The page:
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A glimpse of Mugabe terror

Undercover reporting from Zimbabwe is a risky business. Add to the mix a close encounter with one of President Mugabe's most feared supporters and, as Ian Pannell discovered, it becomes a brief glimpse of the terror that many people in the country are living through.

Robert Mugabe, president of Zimbabwe
A presidential run-off election is to be held on 27 June 2008

"We would like to apologise for the late release of results, this was due to the rigging process which was more difficult than we anticipated."

This joke was being passed around on mobile phones the last time I was in Zimbabwe.

It was early April and the country felt as though it was on the brink of historic change.

But I have just returned from another visit and this time the atmosphere could not be more different.

Sinister gangs

Many people have been arrested, more than 60 opposition activists have been murdered, thousands have been beaten, and tens of thousands of people have been driven from their homes.

People have learned to live very different lives.

They talk in code and use passwords to communicate with friends.

Anyone who has been actively involved in opposition politics can be assumed to be a target of the sinister gangs which come at night, dragging people from their beds for a savage beating or sometimes worse.


There are days when it feels that everyone is hiding something, running from something, planning or plotting something.

The vast majority of the violence over the last two months has been in the countryside.

We left Harare and headed east towards Manicaland, a lush, fertile, province whose rolling fields give way to mountains on the Mozambique border.

The areas that have seen most of the violence are those which have historically voted for Zanu-PF but which switched sides in the last election. Manicaland is one of those places.

We knew that hundreds of opposition supporters had been forced from their homes in a brutal campaign of retribution.


A source told us of a site where 400 men, women and children were in hiding.

The area was thick with stories of ongoing violence and we knew that the militias, the military and the widely-feared war-veterans were active here.

After 30 minutes of driving along a fairly deserted road, we pulled over to wait for our contact.

That was when we encountered Joseph Chinotimba.

Joseph Chinotimba
Joseph Chinotimba is deputy-leader of the war veterans association

He was not our contact.

Joseph Chinotimba is the deputy leader of the Zimbabwe National Liberation War Veterans Association and perhaps the most feared member of a group that has become synonymous with the worst excesses of violence in Zimbabwe in the last eight years.

His car blocked ours. He got out with three other men, striding towards us, wearing a T-shirt with two Kalashnikovs and Robert Mugabe's face printed on it.

We were in trouble.

His eyes were unflinching, a large, brooding man, full of hatred, smelling of alcohol and full of threats.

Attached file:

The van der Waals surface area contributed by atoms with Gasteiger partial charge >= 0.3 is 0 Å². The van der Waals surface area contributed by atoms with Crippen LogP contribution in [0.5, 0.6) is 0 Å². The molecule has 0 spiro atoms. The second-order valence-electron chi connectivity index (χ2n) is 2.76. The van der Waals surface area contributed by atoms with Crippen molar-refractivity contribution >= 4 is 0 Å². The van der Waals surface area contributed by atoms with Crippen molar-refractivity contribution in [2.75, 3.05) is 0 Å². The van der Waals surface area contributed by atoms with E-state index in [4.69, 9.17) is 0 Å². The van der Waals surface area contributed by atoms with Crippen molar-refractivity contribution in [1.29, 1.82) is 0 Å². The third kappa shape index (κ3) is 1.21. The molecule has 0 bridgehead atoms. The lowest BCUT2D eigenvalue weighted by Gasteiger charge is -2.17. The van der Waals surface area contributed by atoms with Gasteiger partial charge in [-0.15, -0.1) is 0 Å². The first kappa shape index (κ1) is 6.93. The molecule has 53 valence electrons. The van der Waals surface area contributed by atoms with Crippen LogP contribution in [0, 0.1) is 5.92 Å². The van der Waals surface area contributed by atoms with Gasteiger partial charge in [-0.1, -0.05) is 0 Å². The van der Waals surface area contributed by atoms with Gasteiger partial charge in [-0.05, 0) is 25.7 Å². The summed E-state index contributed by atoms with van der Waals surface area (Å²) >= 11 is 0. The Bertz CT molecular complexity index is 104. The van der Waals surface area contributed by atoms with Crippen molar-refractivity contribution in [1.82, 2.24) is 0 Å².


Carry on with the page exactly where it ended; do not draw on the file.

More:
He leaned into the car, demanding to know who we were, where we were from, what we were doing, where we were going.

"We know what you are up to," he said and he paused, as if waiting for a confession.

"There are journalists here you know."

Still no response from us.

Joseph Chinotimba is a thug of a man who has acted with impunity for many years, and it was only fast and fluid talking by two South African colleagues we were travelling with that persuaded him to leave us alone.

I will never quite believe that he really bought what felt like a terribly flimsy cover story about travelling to see friends, but he did eventually let us pass.

It was a frightening few minutes, a brief glimpse of the terror that many people in Zimbabwe are living through.

Voter intimidation

We did eventually meet our contact and drove on through many police road blocks to the people we had come to see.

We were taken to a run-down holiday camp which was now home to hundreds of people who had been forced out of their village for voting "wrongly".

One thing has not altered... people's desire for change

That was not their word but the one used by the thugs who attacked them.

Time and again we heard that same charge being levelled against people: "You voted wrongly and we're going to punish you."

I told our contact that we would only be 20 minutes here. "Ten would be better," he said, "it's not safe here."

And actually 10 minutes was enough time to hear not just what had happened to them but also what they would do about it.

The atmosphere in the country may have changed, the violence and intimidation is systematic and brutal and people are living different lives... but one thing has not altered and that is people's desire for change.

Fear yet defiance

I have spoken to people with deep gouged wounds in their buttocks and their feet, broken limbs, burnt down homes, even the bereaved.

Almost all are scared but they are also defiant.

Robert Mugabe's thugs may well have over-stepped the mark and actually stiffened people's resolve.

One woman who had lost everything was emphatic.

She told me that her beating had made her stronger. "It is my certificate," she said, like some perverse badge of distinction.

Now she would go and use it to vote again for change.

From Our Own Correspondent was broadcast on Saturday 14 June, 2008 at 1130 BST on BBC Radio 4. Please check the programme schedules for World Service transmission times.

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